Guastavino’s architectural influence in Asheville
Written By Judy Ross
When Spanish architect Raphael Guastavino came to the U.S. in 1881, he already had a reputation for creating grand arches, domes, and vaults in Europe. Within a few years, his work caught the attention of Richard Morris Hunt, head architect for Biltmore House.
“Guastavino had introduced an impressive and inexpensive alternative to iron beam construction in the U.S. that resulted in interiors with soaring arches and open spaces,” said Leslie Klingner, Curator of Interpretation. “His tile work was low maintenance, fireproof, and functional.”
He was commissioned by Hunt to create the decorative tile vaulting at Biltmore House, including the hall ceilings around the Winter Garden. His tile work in the Swimming Pool is reminiscent of the vaulting in New York City’s earliest subway stations, another Guastavino design.
“The herringbone pattern on the ceiling of the Porte Cochere as you exit the house is remarkable,” Leslie said.“He also created the beautifully patterned vaults at the Lodge Gate—the acoustical effects when horses passed through there must have been amazing.”
After his work on Biltmore House, Guastavino also remained in the area, focusing on two projects near and dear to his heart. His masterpiece—St. Lawrence Basilica in downtown Asheville—is listed on the National Register of Historic Places and the architect is buried there. Guastavino finished the plans, including a dramatic freestanding elliptical dome, and gave them to the church but died before construction was complete.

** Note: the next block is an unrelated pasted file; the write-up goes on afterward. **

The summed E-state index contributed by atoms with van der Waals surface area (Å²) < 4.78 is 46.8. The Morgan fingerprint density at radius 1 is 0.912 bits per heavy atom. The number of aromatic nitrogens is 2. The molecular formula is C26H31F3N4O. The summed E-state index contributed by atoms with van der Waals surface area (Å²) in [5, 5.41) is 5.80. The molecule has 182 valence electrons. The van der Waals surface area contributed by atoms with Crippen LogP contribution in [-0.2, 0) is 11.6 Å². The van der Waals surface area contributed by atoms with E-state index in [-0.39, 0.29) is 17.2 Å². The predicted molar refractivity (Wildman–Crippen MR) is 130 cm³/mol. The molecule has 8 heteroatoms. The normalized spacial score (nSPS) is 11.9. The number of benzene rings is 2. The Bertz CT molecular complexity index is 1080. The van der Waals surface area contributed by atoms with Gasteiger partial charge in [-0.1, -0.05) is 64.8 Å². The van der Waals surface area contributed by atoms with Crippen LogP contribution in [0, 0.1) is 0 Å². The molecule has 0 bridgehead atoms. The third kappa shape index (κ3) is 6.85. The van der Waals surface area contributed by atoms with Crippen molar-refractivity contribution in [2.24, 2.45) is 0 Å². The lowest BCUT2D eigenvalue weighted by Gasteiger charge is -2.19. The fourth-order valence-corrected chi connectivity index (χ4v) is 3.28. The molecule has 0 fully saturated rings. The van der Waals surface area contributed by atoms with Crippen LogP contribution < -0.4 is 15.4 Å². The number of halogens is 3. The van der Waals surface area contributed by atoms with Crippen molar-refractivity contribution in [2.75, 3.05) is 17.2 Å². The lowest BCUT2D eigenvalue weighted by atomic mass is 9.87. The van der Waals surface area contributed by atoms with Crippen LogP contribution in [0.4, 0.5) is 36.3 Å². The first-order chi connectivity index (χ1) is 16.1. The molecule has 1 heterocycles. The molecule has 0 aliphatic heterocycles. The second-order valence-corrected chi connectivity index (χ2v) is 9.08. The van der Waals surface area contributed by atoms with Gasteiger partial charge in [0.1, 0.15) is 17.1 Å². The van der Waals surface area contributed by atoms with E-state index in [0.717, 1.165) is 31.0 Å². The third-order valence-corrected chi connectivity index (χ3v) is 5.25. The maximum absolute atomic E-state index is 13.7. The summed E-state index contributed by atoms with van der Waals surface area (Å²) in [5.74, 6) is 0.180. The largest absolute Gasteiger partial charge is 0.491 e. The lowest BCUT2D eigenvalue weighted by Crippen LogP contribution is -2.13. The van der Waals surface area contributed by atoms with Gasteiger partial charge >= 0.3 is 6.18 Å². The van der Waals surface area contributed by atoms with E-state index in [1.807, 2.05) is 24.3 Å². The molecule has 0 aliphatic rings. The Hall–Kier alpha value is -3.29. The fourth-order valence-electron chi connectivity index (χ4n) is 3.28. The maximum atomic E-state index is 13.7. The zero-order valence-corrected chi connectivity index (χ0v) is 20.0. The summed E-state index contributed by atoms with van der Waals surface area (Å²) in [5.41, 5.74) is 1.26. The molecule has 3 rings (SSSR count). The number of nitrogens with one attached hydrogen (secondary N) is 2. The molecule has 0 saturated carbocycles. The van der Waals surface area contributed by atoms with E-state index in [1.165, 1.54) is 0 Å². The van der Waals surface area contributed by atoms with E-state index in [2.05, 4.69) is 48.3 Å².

Guastavino built a modest estate known as Rhododendron in Black Mountain. His home, called the Spanish Castle, was a rambling three-story wood structure built with timber from his property. Outbuildings included wine cellars, chapel, bell tower, and kilns where he experimented with tile and glazes.
Unfortunately, the home burned in the early 1940s. Some ruins remain, mostly the kilns and wine cellars, on property which is now part of Christmount Christian Assembly. A walking tour on the property offers a view into this working estate from the late 1800s into the 1940s, including photographs and information from historical sources. The Christmount Guest House hosts a temporary exhibit displaying relics from the house and kiln areas found over the years; the exhibit is open to the public.
Around the country, more than 1,000 buildings feature his designs, including his signature vaulting, including the Boston Public Library, New York’s Grand Central Terminal, Carnegie Hall, and the Elephant House at the Bronx Zoo.
Main: Swimming Pool in Biltmore House, with tile vaulting created by Raphael Guastavino
Left: St. Lawrence Basilica in Asheville, ca. 1909, designed by Raphael Guastavino. Photo courtesy of St. Lawrence Basilica.